Many differentially expressed genes were also associated with inflammatory responses after stroke. It has previously been shown that mice and rats exhibit distinct inflammatory reactions after spinal cord injury [26]. These differences include for instance timing and magnitude of immune cell infiltration [26], also more recent studies indicate sex-specific differences within the species that could not be assessed in this analysis [27].

This meta-analysis reveals that considerable gene expression differences exist between mice and rats as well as the used stroke models. This data supports the recommendations to confirm the effect of experimental therapeutic compounds in at least two animal species or different stroke models [28]. Additionally, the study was designed to examine the effect of sex on gene expression after stroke. However, there is still a lack of datasets for the female sex after stroke as all studies used male rodents or mixed sex. The sex plays an important role in human stroke pathology [29] and should be further investigated in preclinical gene expression studies in near future.


In sum, this meta-analysis identifies distinct gene expression changes in stroked brain tissue across species, time points and stroke models. These differences affected general and stroke-related pathways and need to be considered when evaluating new potential therapeutic compounds.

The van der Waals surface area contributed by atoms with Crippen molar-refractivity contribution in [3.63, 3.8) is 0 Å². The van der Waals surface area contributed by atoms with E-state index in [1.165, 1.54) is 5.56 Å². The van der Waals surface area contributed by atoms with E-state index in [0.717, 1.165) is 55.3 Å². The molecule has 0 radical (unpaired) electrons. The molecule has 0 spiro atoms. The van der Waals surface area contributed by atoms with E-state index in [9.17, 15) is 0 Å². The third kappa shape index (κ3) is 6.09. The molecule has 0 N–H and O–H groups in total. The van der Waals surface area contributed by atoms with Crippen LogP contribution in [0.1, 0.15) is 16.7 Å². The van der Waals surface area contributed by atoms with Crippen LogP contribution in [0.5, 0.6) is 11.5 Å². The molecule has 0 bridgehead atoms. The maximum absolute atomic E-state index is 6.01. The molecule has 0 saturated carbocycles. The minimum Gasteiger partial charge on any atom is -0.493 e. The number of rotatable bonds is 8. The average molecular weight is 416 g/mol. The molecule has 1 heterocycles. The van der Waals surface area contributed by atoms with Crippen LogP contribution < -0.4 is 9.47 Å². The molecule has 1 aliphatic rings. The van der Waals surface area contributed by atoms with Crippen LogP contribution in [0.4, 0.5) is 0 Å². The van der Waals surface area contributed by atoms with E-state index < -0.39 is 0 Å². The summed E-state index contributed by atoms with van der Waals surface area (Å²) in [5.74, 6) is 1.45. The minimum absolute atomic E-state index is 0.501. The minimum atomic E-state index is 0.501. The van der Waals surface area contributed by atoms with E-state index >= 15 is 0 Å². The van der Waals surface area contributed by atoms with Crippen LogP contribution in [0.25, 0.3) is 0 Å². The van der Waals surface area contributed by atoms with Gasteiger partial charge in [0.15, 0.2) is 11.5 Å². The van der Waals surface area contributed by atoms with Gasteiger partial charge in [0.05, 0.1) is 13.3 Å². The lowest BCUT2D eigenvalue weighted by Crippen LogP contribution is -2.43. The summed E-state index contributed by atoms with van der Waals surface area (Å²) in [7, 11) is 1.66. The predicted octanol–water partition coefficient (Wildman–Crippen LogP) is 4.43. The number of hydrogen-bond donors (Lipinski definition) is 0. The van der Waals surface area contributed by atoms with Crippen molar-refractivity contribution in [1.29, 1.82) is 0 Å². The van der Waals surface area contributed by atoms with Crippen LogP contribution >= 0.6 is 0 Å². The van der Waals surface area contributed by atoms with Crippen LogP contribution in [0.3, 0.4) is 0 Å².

Data Availability

All raw data are available in the supplementary files of the manuscript.


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The author RR acknowledges support from the Mäxi Foundation, the 3R Competence Center (OC-2020-002). The funding of SNF Swiss National Science Foundation (CRSK-3_195902) and Vontobel Foundation (1346/2021).

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R.R. designed the study, carried out the systematic review, generated, and analyzed data, wrote and revised the manuscript.

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Correspondence to Ruslan Rust.

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Rust, R. Ischemic stroke-related gene expression profiles across species: a meta-analysis. J Inflamm 20, 21 (2023).